Receiving the new Korean ambassador to the Holy See, Pope Benedict XVI praised the Republic of Korea’s work for peace and its role as an “important player” on the world stage. He pledged the Church’s help to advance the common good, noting the inspiration the faithful take from the example of the Korean Martyrs.
Ambassador Han Hong-soon presented letters of credence to the Pontiff on Oct. 21 at the Vatican.
Encouraging the Korean government’s efforts to promote material prosperity, he noted the dangers involved in rapid economic growth. Such growth can “too easily bypass ethical considerations” and exclude the poorer elements from their “rightful share” in prosperity. The recent financial crisis has drawn attention to the need to renew the “ethical foundations” of all economic and political activity, he continued.
He told the new ambassador that the Catholic Church’s role is to proclaim the truths of the Gospel, which challenge “narrow pragmatism and partisan interests” and recognize the obligations to the human person “created in the image and likeness of God.”
“This requires of us an unambiguous commitment to defend human life at every stage from conception to natural death, to promote stable family life in accordance with the norms of the natural law and to build peace and justice wherever there is conflict,” Pope Benedict commented.
The Republic of Korea’s roles in promoting peace and stability on the Korean peninsula and in promoting the security and economic integration of the region have shown Korea to be as “an important player on the world stage.” Noting next month’s G20 summit in Seoul, the Pope said the Korean government has helped to guarantee that globalization will be directed by concerns for “solidarity and fraternity.”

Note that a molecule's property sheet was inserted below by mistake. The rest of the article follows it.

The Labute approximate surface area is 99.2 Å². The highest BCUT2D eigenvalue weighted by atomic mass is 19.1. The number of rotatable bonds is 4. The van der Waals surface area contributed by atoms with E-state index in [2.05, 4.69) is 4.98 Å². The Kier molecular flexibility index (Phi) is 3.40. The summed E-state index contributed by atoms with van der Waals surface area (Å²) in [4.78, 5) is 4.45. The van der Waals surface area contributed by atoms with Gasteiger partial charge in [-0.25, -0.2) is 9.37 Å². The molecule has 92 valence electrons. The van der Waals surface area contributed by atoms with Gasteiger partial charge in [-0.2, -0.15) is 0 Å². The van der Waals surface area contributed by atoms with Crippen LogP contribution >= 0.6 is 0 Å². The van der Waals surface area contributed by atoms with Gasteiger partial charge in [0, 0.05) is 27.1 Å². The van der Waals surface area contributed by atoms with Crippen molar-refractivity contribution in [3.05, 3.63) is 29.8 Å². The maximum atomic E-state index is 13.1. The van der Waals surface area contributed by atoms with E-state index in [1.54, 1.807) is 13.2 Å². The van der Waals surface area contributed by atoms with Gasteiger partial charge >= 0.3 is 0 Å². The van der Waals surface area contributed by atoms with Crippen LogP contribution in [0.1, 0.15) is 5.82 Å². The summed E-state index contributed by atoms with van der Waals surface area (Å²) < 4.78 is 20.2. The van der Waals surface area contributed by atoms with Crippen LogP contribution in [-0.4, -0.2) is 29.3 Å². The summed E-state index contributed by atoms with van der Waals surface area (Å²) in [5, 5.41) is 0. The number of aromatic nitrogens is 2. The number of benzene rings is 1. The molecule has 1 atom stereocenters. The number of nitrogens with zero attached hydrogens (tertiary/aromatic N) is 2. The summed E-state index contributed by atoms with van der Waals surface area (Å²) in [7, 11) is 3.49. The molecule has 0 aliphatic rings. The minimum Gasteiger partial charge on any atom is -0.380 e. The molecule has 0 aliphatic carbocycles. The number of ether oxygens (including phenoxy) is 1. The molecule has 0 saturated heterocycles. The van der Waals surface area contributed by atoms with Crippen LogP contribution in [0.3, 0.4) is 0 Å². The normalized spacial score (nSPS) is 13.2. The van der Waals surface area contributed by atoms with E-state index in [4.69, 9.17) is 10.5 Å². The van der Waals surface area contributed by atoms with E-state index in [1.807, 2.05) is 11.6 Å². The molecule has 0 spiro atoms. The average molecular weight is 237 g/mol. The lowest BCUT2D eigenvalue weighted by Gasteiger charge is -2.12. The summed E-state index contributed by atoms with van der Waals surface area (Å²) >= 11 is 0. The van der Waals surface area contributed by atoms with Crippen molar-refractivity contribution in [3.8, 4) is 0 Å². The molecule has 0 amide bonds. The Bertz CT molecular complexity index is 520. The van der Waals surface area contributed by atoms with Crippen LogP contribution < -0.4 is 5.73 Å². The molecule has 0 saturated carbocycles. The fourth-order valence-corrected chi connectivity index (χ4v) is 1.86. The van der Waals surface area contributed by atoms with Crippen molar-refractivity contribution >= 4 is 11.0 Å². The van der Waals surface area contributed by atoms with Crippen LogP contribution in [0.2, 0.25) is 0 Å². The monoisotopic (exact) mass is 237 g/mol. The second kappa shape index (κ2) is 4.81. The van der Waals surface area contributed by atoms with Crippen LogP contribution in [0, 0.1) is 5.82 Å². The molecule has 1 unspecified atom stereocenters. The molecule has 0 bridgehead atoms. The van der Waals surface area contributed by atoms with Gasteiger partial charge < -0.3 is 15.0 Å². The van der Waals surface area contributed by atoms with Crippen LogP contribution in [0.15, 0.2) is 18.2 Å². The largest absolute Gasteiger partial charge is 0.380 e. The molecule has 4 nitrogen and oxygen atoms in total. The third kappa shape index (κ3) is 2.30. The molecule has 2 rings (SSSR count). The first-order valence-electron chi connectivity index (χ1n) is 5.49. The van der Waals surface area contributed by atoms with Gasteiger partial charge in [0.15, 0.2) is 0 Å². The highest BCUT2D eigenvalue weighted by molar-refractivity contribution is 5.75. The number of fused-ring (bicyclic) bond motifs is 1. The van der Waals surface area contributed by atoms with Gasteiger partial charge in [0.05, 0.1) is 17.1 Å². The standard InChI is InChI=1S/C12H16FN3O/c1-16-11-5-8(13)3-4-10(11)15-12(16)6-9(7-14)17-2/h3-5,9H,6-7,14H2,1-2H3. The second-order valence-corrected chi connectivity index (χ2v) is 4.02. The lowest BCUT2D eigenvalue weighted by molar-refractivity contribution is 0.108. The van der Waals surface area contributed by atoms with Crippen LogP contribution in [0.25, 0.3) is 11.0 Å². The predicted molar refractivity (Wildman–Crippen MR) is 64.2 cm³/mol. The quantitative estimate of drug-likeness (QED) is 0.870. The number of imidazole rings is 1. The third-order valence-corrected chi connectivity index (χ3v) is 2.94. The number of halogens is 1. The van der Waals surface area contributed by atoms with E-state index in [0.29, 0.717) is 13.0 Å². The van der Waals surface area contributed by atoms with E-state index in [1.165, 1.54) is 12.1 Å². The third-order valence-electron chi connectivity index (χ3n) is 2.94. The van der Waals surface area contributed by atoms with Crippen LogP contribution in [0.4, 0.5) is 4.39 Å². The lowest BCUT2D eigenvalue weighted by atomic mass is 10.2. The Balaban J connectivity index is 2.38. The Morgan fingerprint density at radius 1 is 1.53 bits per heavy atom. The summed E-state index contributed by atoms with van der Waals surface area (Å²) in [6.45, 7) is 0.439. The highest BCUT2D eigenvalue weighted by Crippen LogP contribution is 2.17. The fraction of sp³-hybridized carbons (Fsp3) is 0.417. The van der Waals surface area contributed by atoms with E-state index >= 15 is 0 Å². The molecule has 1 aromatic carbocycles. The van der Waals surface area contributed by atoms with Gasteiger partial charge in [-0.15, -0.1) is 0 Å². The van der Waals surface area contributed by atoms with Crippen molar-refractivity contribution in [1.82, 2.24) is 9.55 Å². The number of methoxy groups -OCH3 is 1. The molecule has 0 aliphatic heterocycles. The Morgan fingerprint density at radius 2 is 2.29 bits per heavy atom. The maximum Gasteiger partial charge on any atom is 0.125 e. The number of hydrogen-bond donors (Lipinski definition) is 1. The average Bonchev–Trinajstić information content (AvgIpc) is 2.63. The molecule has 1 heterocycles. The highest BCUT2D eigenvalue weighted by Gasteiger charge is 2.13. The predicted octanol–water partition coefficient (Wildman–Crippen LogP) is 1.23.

Pope Benedict then noted the Church’s network of Korean schools which help the moral and spiritual formation of the young and the Church’s charitable outreach to the poor and needy.
“Through her work for inter-religious dialogue she seeks to break down barriers between peoples and to foster social cohesion based on mutual respect and growth in understanding,” he continued.
The Congress of Asian Catholic Laity recently held in Seoul was a “clear sign” of cooperation.
"It was only right that the congress' focus was on the lay faithful, who ... not only sowed the first seeds of the Gospel on Korean soil but bore witness in great numbers to their firm faith in Christ through the shedding of their blood,” Pope Benedict’s comments concluded. “I am confident that, inspired and strengthened by the witness of the Korean martyrs, lay men and women will continue to build up the life and well being of the nation.”